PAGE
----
In general, U.S. persons and permanent residents (a.k.a “green-card” holders), even those living outside the United States, must report their worldwide income, and therefore are required to file certain U.S. tax and other informational returns unless exempt under very limited circumstances. Non-U.S. persons (a.k.a “non-resident aliens” or “NRAs”) may also be subject to U.S. taxation based on certain U.S. source income, investments, or business activities.
The ATAS team will provide you with the highest quality of professional advice and U.S. tax preparation, in order to complete and timely file your individual income tax returns and other tax related documents.
If you are not a U.S. person but have income arising in the U.S. or U.S. tax related issues, ATAS will help analyze your U.S. tax situation. Please also ask us about how ATAS deals with issues related to Switzerland’s Pillar 2 and Pillar 3 pensions and withholding tax.
Our taxation services extend to
U.S. INCOME, ESTATE AND GIFT TAX RETURNS FOR BOTH U.S. AND NON-U.S. PERSONS
If you are not a U.S. person and have U.S. income or U.S. tax related issues ATAS will help analyze your U.S. tax situation. Click here for more detailed on our page about U.S. alien residents.
U.S. INFORMATIONAL RETURNS AND FORMS FOR NON-U.S. ASSETS OR FINANCIAL ACCOUNTS
ATAS can help you with reporting distributions from Foreign Trusts. Please consult our web page on distribution reporting by clicking here.
DEATH OF A U.S. PERSON
ATAS will assist with the preparation of all the necessary documents in case of death of a U.S. person.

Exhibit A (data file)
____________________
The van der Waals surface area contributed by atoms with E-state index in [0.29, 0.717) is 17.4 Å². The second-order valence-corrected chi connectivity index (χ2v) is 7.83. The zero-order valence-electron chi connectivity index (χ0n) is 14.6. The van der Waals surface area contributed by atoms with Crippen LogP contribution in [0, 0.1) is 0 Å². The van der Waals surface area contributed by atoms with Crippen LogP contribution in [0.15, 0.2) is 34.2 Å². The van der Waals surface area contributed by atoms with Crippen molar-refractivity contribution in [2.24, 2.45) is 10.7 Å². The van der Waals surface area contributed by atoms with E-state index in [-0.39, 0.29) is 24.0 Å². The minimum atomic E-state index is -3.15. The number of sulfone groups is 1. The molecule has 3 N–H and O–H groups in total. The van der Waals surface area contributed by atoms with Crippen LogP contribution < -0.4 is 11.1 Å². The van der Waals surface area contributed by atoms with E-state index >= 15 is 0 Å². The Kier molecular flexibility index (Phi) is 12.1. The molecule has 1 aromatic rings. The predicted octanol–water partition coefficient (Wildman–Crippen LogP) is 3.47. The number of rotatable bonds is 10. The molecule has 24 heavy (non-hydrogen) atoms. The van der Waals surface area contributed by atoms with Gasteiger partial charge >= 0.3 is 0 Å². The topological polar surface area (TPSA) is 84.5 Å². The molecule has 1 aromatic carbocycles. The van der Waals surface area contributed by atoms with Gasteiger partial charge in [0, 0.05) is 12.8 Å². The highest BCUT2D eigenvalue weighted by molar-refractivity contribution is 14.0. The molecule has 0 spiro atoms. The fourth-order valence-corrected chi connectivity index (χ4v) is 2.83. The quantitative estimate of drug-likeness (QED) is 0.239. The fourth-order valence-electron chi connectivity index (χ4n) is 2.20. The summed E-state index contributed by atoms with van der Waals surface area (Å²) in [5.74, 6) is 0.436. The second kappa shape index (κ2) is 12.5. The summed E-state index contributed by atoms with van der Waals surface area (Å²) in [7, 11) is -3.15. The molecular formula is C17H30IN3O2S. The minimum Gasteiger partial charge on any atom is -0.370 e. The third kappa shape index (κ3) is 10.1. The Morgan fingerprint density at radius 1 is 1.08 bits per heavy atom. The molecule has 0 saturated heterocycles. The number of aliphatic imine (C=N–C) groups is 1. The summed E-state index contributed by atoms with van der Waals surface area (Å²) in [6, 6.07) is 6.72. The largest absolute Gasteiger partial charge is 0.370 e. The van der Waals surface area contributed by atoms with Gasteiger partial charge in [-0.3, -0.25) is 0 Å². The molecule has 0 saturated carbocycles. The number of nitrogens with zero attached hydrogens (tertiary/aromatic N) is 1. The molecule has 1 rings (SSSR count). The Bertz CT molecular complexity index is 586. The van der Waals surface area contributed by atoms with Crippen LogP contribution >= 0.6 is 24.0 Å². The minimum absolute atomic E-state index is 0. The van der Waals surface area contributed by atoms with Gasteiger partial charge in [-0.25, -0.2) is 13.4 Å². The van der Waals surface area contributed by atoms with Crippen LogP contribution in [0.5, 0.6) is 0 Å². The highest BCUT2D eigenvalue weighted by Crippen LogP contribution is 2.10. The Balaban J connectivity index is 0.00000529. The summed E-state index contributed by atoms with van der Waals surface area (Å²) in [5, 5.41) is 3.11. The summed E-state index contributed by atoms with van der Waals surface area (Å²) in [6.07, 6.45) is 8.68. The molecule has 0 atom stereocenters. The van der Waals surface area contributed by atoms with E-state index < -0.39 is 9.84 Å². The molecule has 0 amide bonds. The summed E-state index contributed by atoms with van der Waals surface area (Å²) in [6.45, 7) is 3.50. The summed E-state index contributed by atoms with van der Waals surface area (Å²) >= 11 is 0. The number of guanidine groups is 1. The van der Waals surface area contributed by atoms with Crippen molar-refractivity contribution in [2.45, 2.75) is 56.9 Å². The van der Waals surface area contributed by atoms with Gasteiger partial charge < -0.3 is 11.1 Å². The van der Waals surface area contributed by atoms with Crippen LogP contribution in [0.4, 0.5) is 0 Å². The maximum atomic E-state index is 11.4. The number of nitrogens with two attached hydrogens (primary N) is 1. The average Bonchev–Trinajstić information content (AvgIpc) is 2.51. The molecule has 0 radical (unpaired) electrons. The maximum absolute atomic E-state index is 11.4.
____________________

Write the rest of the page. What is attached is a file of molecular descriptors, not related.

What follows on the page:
FBAR, FOREIGN BANK ACCOUNT REPORTING FORM, PREPARATION FOR PERSONS LIVING IN THE U.S. AND OUTSIDE OF THE U.S. FOR ALL ITS CLIENTS
U.S. persons are required to report all their non-U.S. bank accounts regardless of where they live in the world. ATAS can prepare these annual Foreign Bank Account Reporting forms, commonly called FBARs.
NON-U.S. AND U.S. DEFERRED COMPENSATION AND STOCK OPTIONS
ATAS can advise you on the tax benefits and risks associated with deferred compensation and stock options as it relates to your specific tax situation.
NON-U.S. AND U.S. PENSION AND SOCIAL SECURITY BENEFIT PLANS
ATAS can answer your tax questions related to Switzerland’s Pillar 2 and Pillar 3 pensions and withholding tax.
Disclosures + Non-Compliant U.S. Persons
U.S. Persons have to report their worldwide income no matter where they live in the world, and thus have to file annual income tax returns, as well as other tax information returns and FBARs (Report of Foreign Bank and Financial Accounts).
The IRS is now able to identify U.S. persons living outside the U.S. and the Foreign Account Tax Compliance Act (FATCA) has started to facilitate this in 2014. FATCA requires foreign financial institutions as bank, stock brokers, hedge funds, etc. to report their U.S. clients directly to the IRS. It is therefore very important for non-compliant U.S. people to regularize their situations with the IRS as fast as possible.